Now that the 2021 NHL trade deadline has come and gone, it is common for Sens Nation and media alike to try to assign winners and losers to each trade almost immediately. It makes for great banter and costs absolutely nothing. However, how does one know who won a trade and who lost? What are the criteria?
There is also a theory that determining the winner of a trade can take as many as 5 to 10 years. It is also possible for neither team to win or lose a trade.
Would it surprise you to know that, in the last 10 years, the Senators have made over 70 trades? It is worth noting that, all of the trades from April 2011 to April 2016 were made by the late Bryan Murray. Not all of them are particularly noteworthy of course. So let's examine the biggest 12 trades that took place during that period, their impact on the Sens and put that 5 to 10 year theory to the test.
Before we do that, it is important to define winning and losing. Here are some criteria that I will use and my rationale.
IT’S ALL ABOUT THE BLING – Stanley Cup wins are like the right bower in euchre. They trump everything. The team with the most Stanley Cup wins with the players involved in the trade wins the trade. I do not care how well the cap was managed or how many points their players got. This is a results-oriented business.
Consider the Gretzky trade to Edmonton. It would be easy to say the Kings won the deal based on the impact to hockey in LA. However, the Oilers won the Stanley Cup in 1990 with Martin Gelinas playing a role in that win and they beat Gretzky and the Kings out of the playoffs in the process. The Kings made the Cup final in 1993 with Gretzky and company. They did not win the Cup before he was traded to St. Louis. The Oilers would be the winner of that trade in my opinion.
PLAYER IMPACT – this can be a little more subjective. Regardless of how well the team may do, if there are no Stanley Cup wins or appearances to help break the tie, it will be an analysis of the player impact that will determine the winner. If Edmonton had not won that Cup in 1990, I might view the Gretzky trade differently.
WIN/LOSE/DRAW – Both teams cannot win or lose a trade. A trade can, however, end in a draw.
NO FUTURE TRADES – It is very common, when a player that was acquired gets traded away, to count the return on that trade when finalizing the outcome. Think of Derrick Brassard being acquired by Ottawa and then traded to Pittsburgh. Though that trade will not be analyzed here, secondary trades will not be considered. They may potentially take the sting out of a bad trade. They were not part of the rationale for the trade when it happened.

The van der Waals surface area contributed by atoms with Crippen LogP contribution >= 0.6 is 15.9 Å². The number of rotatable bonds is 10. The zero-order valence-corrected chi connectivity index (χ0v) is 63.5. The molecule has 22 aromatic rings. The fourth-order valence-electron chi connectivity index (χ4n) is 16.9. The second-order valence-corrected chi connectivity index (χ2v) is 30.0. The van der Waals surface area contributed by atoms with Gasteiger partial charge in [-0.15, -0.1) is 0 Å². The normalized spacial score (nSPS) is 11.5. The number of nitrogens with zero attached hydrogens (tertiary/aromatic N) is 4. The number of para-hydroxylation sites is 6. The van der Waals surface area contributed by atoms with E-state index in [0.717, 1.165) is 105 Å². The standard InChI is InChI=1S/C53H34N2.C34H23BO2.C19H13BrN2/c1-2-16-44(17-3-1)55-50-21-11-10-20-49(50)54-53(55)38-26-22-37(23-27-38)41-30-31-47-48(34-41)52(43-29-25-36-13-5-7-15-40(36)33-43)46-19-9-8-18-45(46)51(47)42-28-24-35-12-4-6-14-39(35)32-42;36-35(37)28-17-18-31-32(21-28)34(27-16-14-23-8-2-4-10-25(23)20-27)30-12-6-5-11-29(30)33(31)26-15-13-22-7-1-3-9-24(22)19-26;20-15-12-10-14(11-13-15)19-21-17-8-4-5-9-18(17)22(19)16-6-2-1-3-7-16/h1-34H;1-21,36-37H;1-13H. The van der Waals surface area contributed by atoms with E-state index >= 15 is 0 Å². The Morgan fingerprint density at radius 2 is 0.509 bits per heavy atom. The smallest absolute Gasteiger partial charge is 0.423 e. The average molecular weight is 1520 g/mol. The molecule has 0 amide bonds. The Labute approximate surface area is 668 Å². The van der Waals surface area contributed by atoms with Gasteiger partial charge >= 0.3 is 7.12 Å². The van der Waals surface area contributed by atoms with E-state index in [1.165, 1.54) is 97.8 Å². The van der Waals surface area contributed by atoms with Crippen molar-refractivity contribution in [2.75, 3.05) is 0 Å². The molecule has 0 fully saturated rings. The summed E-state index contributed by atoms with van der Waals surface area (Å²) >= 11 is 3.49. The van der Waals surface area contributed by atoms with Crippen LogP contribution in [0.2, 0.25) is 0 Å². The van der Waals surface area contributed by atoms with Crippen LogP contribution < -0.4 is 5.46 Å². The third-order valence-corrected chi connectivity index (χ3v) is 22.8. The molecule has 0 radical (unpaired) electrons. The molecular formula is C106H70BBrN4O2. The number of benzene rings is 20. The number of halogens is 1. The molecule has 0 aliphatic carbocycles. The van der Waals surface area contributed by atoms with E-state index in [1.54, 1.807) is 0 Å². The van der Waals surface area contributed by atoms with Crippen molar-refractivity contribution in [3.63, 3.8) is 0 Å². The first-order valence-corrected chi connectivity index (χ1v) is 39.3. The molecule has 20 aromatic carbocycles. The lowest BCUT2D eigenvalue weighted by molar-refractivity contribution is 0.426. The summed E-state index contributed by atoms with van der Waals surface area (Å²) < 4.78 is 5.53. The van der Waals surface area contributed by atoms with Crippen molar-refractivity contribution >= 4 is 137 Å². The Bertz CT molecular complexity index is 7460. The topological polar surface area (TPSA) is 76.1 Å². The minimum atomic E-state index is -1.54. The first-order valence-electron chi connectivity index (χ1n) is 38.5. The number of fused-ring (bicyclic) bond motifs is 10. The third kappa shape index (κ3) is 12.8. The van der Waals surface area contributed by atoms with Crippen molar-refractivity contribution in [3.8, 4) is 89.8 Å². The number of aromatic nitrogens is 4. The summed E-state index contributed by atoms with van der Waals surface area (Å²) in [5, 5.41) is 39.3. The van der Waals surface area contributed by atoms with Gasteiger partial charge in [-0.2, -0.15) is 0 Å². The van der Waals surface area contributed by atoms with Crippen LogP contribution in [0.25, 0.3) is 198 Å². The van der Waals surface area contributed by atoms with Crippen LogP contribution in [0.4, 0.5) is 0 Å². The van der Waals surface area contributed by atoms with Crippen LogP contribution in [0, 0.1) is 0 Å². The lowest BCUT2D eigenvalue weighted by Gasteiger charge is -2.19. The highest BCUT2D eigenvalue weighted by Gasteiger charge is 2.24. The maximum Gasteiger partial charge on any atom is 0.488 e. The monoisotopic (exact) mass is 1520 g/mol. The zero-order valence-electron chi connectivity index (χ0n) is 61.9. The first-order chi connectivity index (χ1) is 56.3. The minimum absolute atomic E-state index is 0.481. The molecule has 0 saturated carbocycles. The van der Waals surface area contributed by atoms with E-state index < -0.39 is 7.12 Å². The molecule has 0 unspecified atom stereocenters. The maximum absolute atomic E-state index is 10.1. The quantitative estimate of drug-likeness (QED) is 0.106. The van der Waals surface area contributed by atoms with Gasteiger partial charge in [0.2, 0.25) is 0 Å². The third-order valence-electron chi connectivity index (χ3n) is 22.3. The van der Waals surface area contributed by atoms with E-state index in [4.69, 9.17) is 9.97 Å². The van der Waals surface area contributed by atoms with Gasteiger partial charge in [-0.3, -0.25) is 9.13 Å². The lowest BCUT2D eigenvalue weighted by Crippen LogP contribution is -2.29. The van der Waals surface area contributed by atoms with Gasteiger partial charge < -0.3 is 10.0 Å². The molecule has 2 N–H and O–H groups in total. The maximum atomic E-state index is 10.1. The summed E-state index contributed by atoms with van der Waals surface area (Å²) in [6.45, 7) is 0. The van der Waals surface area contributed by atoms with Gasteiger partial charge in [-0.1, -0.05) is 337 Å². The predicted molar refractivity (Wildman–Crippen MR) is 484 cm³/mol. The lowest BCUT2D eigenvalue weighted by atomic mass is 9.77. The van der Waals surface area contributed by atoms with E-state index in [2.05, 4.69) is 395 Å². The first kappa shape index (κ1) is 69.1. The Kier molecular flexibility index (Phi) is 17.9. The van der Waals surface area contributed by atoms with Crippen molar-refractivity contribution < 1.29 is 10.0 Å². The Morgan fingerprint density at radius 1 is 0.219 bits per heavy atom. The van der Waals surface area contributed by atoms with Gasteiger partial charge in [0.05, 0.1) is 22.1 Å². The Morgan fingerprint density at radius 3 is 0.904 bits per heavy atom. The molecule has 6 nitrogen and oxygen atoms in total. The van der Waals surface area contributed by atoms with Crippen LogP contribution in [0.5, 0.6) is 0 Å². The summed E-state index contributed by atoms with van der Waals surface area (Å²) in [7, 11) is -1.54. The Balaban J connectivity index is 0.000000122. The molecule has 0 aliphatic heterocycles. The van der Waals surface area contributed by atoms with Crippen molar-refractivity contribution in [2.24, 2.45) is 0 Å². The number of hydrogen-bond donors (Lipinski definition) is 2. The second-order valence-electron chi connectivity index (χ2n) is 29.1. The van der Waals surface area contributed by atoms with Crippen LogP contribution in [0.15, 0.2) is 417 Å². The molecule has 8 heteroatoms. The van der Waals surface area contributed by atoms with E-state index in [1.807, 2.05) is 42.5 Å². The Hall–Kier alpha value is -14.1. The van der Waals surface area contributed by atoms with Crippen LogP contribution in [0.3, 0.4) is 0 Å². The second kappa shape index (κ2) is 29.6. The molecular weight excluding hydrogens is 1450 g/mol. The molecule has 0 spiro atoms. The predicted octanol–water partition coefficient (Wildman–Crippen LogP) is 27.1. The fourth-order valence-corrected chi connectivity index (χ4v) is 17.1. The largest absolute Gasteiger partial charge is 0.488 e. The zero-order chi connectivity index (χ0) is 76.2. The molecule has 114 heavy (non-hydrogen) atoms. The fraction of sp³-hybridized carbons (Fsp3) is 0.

TRADE EXPIRY DATES – The trade is over when neither player is playing for teams involved and are no longer counting against the cap.
BEST PLAYER FALLACY – Harkening back to the Gretzky trade to Los Angeles, he was clearly the best player in the trade. However, by my criteria, Edmonton wins that trade. Teams win trades and the victory is in the results. The team who gets the best player may win the trade. It is just not a given. That is just conventional wisdom.
DECEMBER 17, 2011
Sens trade David Rundblad and a 2012 2nd RD pick to Phoenix for Kyle Turris
Turris played 358 regular season and 35 playoff games recording 245 pts and 21 points respectively. He was a big part of the run to the conference finals in 2017. Rundblad only played 26 games for Phoenix recording 5 points as a defenseman. This one does not need 10 years to rule on. Outcome: SENATORS WIN
FEBRUARY 26, 2012
Sens trade 2013 2nd RD pick for Ben Bishop
St. Louis used that 2nd round pick to select defenseman Tommy Vannelli who never played a game in the NHL. Bishop only started 23 games with the Senators before being traded to Tampa Bay posting 11 wins and 8 losses. Again, you do not need 10 years to analyze this outcome.
Outcome: SENATORS WIN
JULY 1, 2012
Sens trade Nick Foligno to Columbus for Marc Methot
This is a tough one to analyze. Marc Methot was an integral part of the success of Erik Karlsson and played a meaningful roll in the 2017 run to the conference finals. Thanks to the expansion process, Methot (304 regular season & 34 playoff games) did not play nearly as long with the Senators as Foligno (599 regular season & 34 playoff games) did for the Blue Jackets. Foligno played 405 of those regular season games and 32 of the playoff games as the captain. It would not be fair to compare points obviously. The Senators came closer to winning a Cup than Columbus ever did. If Foligno had not been traded to Toronto recently, this trade, after nearly a decade, would still be up for debate. Too close to call IMO.
APRIL 3, 2013
Sens trade Ben Bishop to Tampa Bay for Cory Conacher & a 4th RD 2013 pick
This one is going to sting a bit. Bishop played 3 full seasons with the Lightning and 2 partials. He never had a save % lower than 91.6% and he backstopped the Lightning to the Cup final where they lost to Chicago in 6 games in 2015. Cory Conacher played 72 regular season games (25 points) and 8 playoff games (3 points). He had a catchy song named after him but even the 4th round pick the Sens received, Tobias Lindberg, never played for them. Ouch!
Outcome: BOLTS WIN
JUNE 7, 2013
Sens trade Sergei Gonchar to Dallas for a 6th RD pick in 2013
Gonchar was towards the end of his career and he played one full season for the Stars recording 22 points in 76 regular season games and 0 points in 6 playoffs games. Chris Leblanc was that 6th round pick and he never played in the NHL or in the Senators organization. The Senators had missed the playoffs and Gonchar was going to be a UFA July 1st. Getting anything for him was something considering the season was over. The Senators did not lose anything in the trade and Dallas enjoyed no playoff success and they paid heavy money for it and traded him after year 1 of the contract to the Habs. I think I am going to give this one to Ottawa.
Outcome: SENATORS WIN
JULY 5, 2013
Sens trade Jacob Silfverberg, Stefan Noesen & a 1st RD pick 2014 for Bobby Ryan